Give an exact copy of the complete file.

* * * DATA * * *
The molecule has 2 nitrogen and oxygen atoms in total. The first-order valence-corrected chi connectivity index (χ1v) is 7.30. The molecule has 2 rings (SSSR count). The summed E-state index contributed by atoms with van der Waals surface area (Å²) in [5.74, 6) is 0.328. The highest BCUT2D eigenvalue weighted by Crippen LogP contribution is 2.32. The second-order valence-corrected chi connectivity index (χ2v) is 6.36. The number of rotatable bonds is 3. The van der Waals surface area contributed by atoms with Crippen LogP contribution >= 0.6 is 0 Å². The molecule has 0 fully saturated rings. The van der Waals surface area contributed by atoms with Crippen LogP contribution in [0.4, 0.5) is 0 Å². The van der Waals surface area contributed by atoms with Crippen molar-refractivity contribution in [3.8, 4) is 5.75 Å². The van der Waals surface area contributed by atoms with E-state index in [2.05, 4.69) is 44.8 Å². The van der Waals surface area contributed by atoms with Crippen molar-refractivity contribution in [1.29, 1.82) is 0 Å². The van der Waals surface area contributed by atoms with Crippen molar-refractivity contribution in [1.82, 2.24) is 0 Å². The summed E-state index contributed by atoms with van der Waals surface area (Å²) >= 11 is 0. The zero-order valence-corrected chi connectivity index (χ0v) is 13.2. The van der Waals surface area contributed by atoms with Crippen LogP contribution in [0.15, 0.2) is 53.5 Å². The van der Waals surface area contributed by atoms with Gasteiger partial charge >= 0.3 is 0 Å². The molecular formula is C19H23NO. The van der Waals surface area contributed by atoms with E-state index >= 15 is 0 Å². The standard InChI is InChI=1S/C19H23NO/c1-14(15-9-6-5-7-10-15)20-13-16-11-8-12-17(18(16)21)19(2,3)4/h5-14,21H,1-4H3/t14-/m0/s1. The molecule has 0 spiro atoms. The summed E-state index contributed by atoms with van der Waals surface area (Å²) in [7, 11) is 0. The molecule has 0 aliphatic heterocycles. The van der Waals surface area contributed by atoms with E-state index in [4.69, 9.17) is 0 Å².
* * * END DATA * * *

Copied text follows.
The molecule has 2 nitrogen and oxygen atoms in total. The first-order valence-corrected chi connectivity index (χ1v) is 7.30. The molecule has 2 rings (SSSR count). The summed E-state index contributed by atoms with van der Waals surface area (Å²) in [5.74, 6) is 0.328. The highest BCUT2D eigenvalue weighted by Crippen LogP contribution is 2.32. The second-order valence-corrected chi connectivity index (χ2v) is 6.36. The number of rotatable bonds is 3. The van der Waals surface area contributed by atoms with Crippen LogP contribution >= 0.6 is 0 Å². The molecule has 0 fully saturated rings. The van der Waals surface area contributed by atoms with Crippen LogP contribution in [0.4, 0.5) is 0 Å². The van der Waals surface area contributed by atoms with Crippen molar-refractivity contribution in [3.8, 4) is 5.75 Å². The van der Waals surface area contributed by atoms with E-state index in [2.05, 4.69) is 44.8 Å². The van der Waals surface area contributed by atoms with Crippen molar-refractivity contribution in [1.29, 1.82) is 0 Å². The van der Waals surface area contributed by atoms with Crippen molar-refractivity contribution in [1.82, 2.24) is 0 Å². The summed E-state index contributed by atoms with van der Waals surface area (Å²) >= 11 is 0. The zero-order valence-corrected chi connectivity index (χ0v) is 13.2. The van der Waals surface area contributed by atoms with Crippen LogP contribution in [0.15, 0.2) is 53.5 Å². The van der Waals surface area contributed by atoms with Gasteiger partial charge >= 0.3 is 0 Å². The molecular formula is C19H23NO. The van der Waals surface area contributed by atoms with E-state index >= 15 is 0 Å². The standard InChI is InChI=1S/C19H23NO/c1-14(15-9-6-5-7-10-15)20-13-16-11-8-12-17(18(16)21)19(2,3)4/h5-14,21H,1-4H3/t14-/m0/s1. The molecule has 0 spiro atoms. The summed E-state index contributed by atoms with van der Waals surface area (Å²) in [7, 11) is 0. The molecule has 0 aliphatic heterocycles. The van der Waals surface area contributed by atoms with E-state index in [4.69, 9.17) is 0 Å².